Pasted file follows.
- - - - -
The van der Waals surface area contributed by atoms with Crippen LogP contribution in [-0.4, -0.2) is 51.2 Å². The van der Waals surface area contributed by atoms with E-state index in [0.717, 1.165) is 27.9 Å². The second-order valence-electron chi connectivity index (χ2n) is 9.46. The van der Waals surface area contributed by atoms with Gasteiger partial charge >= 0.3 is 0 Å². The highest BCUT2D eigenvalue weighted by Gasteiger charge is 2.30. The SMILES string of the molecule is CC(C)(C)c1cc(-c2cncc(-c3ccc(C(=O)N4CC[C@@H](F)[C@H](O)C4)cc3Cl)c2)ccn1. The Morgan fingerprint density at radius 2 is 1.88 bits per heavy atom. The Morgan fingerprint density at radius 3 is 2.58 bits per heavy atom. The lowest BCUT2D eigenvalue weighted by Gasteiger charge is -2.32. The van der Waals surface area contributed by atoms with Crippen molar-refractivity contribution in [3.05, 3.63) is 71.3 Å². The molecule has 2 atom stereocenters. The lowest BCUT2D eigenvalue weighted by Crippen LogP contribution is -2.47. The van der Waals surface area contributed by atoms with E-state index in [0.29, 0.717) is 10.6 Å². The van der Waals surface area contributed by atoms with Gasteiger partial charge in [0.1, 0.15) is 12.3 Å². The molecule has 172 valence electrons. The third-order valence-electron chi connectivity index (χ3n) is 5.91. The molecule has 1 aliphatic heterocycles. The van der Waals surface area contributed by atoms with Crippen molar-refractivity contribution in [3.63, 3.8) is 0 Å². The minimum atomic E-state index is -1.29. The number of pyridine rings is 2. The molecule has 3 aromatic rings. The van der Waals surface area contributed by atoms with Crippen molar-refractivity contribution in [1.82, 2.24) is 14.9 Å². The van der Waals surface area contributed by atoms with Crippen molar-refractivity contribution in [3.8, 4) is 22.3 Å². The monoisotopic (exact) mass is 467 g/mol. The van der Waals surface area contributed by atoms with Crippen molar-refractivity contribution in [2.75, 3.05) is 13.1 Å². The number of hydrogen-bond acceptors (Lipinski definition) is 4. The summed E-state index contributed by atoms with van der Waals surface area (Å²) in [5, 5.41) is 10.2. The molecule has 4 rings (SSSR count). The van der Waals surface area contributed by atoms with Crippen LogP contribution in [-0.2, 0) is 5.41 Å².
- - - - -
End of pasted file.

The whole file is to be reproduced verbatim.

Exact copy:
The van der Waals surface area contributed by atoms with Crippen LogP contribution in [-0.4, -0.2) is 51.2 Å². The van der Waals surface area contributed by atoms with E-state index in [0.717, 1.165) is 27.9 Å². The second-order valence-electron chi connectivity index (χ2n) is 9.46. The van der Waals surface area contributed by atoms with Gasteiger partial charge >= 0.3 is 0 Å². The highest BCUT2D eigenvalue weighted by Gasteiger charge is 2.30. The SMILES string of the molecule is CC(C)(C)c1cc(-c2cncc(-c3ccc(C(=O)N4CC[C@@H](F)[C@H](O)C4)cc3Cl)c2)ccn1. The Morgan fingerprint density at radius 2 is 1.88 bits per heavy atom. The Morgan fingerprint density at radius 3 is 2.58 bits per heavy atom. The lowest BCUT2D eigenvalue weighted by Gasteiger charge is -2.32. The van der Waals surface area contributed by atoms with Crippen molar-refractivity contribution in [3.05, 3.63) is 71.3 Å². The molecule has 2 atom stereocenters. The lowest BCUT2D eigenvalue weighted by Crippen LogP contribution is -2.47. The van der Waals surface area contributed by atoms with E-state index in [0.29, 0.717) is 10.6 Å². The van der Waals surface area contributed by atoms with Gasteiger partial charge in [0.1, 0.15) is 12.3 Å². The molecule has 172 valence electrons. The third-order valence-electron chi connectivity index (χ3n) is 5.91. The molecule has 1 aliphatic heterocycles. The van der Waals surface area contributed by atoms with Crippen molar-refractivity contribution in [3.63, 3.8) is 0 Å². The minimum atomic E-state index is -1.29. The number of pyridine rings is 2. The molecule has 3 aromatic rings. The van der Waals surface area contributed by atoms with Crippen molar-refractivity contribution in [1.82, 2.24) is 14.9 Å². The van der Waals surface area contributed by atoms with Crippen molar-refractivity contribution in [3.8, 4) is 22.3 Å². The monoisotopic (exact) mass is 467 g/mol. The van der Waals surface area contributed by atoms with Crippen molar-refractivity contribution in [2.75, 3.05) is 13.1 Å². The number of hydrogen-bond acceptors (Lipinski definition) is 4. The summed E-state index contributed by atoms with van der Waals surface area (Å²) in [5, 5.41) is 10.2. The molecule has 4 rings (SSSR count). The van der Waals surface area contributed by atoms with Crippen LogP contribution in [-0.2, 0) is 5.41 Å².